- Treat all firearms as though they are loaded. Simple. If everyone did this, there would never be someone saying "I didn't think it was loaded" as they watch their friend or family member hauled off to the hospital or morgue. Anytime you pick up a firearm to check it out, whether it is at a gun store or handed to you by a friend, your first task is to clear the weapon and make sure it is not loaded. I don't care if the firearms instructor or gun store owner tells me a firearm is unloaded, it is my job to ensure that it is so. That being said...
- Never allow the muzzle to cover (point at) anything you are not willing to destroy. This is a simple concept that actually takes a lot of care and attention to do. If I had a quarter for every time I've seen someone with a firearm inadvertently cover someone with their weapon, even if it was just for a millisecond, as they are moving to their target (I've even seen very experienced people do this), or swing around in excitement (new shooters) not paying attention to the fact that their firearm is moving around with them as they turn to talk to a friend who ends up with a weapon pointed at them, I would be rich. This rule needs to be followed 100% of the time whether holstering your weapon, drawing your weapon, firing your weapon, carrying your weapon, et al.
- Keep your finger off the trigger and out of the trigger guard until your sights are on the target and you are ready to fire. This is a dead giveaway--when I see a shooter with their finger on the trigger when they are carrying the weapon, picking up their weapon, or holding their weapon, I know this is a sign of a very inexperienced shooter (and I really don't like being anywhere in the vicinity of an inexperienced shooter unless they are under my direct supervision).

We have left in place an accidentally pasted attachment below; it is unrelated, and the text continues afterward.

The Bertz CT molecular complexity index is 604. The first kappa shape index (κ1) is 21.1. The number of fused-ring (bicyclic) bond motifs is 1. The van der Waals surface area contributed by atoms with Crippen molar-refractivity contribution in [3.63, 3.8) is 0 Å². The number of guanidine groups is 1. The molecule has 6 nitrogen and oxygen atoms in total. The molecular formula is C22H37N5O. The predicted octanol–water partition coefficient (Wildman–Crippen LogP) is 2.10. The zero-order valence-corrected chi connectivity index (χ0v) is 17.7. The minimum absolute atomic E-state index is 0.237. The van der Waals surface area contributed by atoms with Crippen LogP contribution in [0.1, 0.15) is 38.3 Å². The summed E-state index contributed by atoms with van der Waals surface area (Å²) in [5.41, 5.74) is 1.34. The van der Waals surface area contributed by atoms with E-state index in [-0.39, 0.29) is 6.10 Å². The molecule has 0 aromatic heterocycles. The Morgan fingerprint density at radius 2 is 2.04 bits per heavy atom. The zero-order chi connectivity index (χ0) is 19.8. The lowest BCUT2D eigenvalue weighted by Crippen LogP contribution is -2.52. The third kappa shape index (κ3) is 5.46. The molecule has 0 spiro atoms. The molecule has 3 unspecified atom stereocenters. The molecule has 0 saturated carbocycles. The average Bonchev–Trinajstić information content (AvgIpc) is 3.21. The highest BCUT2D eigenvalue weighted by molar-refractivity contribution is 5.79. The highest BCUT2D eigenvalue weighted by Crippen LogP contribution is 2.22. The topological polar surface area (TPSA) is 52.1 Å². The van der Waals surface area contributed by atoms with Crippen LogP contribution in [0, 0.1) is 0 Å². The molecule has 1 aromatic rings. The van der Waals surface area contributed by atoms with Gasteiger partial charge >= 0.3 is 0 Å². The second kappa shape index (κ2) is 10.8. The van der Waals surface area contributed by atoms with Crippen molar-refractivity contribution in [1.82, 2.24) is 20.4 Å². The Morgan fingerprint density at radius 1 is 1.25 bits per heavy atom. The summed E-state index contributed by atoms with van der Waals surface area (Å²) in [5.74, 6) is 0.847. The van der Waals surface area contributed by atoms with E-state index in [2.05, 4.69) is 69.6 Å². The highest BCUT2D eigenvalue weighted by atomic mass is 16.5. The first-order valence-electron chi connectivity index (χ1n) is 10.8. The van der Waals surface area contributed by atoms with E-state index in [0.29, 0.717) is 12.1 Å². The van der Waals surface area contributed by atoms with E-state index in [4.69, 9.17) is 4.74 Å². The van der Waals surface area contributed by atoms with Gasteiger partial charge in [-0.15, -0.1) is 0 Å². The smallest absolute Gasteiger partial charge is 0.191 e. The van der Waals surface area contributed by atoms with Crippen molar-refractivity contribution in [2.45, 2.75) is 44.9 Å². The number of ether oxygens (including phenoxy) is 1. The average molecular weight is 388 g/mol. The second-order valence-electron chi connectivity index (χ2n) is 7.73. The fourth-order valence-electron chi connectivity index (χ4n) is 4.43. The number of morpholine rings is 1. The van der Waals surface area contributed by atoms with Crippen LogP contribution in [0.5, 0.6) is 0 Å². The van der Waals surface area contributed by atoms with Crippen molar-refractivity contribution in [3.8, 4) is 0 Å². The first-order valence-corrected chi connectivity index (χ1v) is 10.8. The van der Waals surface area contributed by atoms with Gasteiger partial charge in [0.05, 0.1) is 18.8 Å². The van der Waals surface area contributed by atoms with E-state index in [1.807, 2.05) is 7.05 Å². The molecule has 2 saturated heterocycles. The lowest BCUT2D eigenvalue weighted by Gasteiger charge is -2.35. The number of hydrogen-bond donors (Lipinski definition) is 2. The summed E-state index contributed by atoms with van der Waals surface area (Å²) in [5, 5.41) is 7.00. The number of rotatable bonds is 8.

- Be sure you have an acceptable target, know its surroundings, and what is beyond it. This is another common cause of firearms "accidents". Some idiot "thinks" they see a burglar walking around outside their home and they fire their weapon in the general vicinity--this often leads to the death of a friend, family member, or a neighbor. Why? Because the shooter did not have a clear view of their target. You cannot guess at your target--whether you think you are shooting at a burglar, shooting through the door at something, or shooting at what you "think" is a deer that you actually couldn't see very well. There is no excuse for not clearly identifying your target BEFORE pointing and firing. Drive by shootings are another example of breaking this rule--gang banger #1 fires at rival gang banger #2, not paying attention to the surrounding area and what is beyond their target which means someone in the house behind gang banger #2 or the grandmother walking a few feet away from gang banger #2 gets hit.
Four simple rules. By following these rules at ALL times the number of "accidental" firearms will be reduced to almost nil.